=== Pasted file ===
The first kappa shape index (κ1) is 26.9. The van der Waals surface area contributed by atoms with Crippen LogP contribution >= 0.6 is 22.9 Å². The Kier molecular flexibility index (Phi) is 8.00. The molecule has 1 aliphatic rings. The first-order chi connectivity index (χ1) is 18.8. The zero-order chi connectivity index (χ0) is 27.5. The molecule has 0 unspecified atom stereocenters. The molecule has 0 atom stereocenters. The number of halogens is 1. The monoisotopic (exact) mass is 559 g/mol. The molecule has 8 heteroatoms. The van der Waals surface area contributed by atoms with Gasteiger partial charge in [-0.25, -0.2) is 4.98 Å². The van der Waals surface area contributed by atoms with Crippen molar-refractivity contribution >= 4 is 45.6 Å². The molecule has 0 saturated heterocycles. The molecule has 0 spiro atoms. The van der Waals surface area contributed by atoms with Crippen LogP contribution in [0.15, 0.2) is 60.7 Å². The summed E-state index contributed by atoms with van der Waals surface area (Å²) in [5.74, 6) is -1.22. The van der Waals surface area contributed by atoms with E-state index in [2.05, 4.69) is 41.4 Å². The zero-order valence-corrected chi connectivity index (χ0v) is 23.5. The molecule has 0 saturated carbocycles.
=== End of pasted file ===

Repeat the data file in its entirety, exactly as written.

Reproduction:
The first kappa shape index (κ1) is 26.9. The van der Waals surface area contributed by atoms with Crippen LogP contribution >= 0.6 is 22.9 Å². The Kier molecular flexibility index (Phi) is 8.00. The molecule has 1 aliphatic rings. The first-order chi connectivity index (χ1) is 18.8. The zero-order chi connectivity index (χ0) is 27.5. The molecule has 0 unspecified atom stereocenters. The molecule has 0 atom stereocenters. The number of halogens is 1. The monoisotopic (exact) mass is 559 g/mol. The molecule has 8 heteroatoms. The van der Waals surface area contributed by atoms with Gasteiger partial charge in [-0.25, -0.2) is 4.98 Å². The van der Waals surface area contributed by atoms with Crippen molar-refractivity contribution >= 4 is 45.6 Å². The molecule has 0 saturated heterocycles. The molecule has 0 spiro atoms. The van der Waals surface area contributed by atoms with Crippen LogP contribution in [0.15, 0.2) is 60.7 Å². The summed E-state index contributed by atoms with van der Waals surface area (Å²) in [5.74, 6) is -1.22. The van der Waals surface area contributed by atoms with E-state index in [2.05, 4.69) is 41.4 Å². The zero-order valence-corrected chi connectivity index (χ0v) is 23.5. The molecule has 0 saturated carbocycles.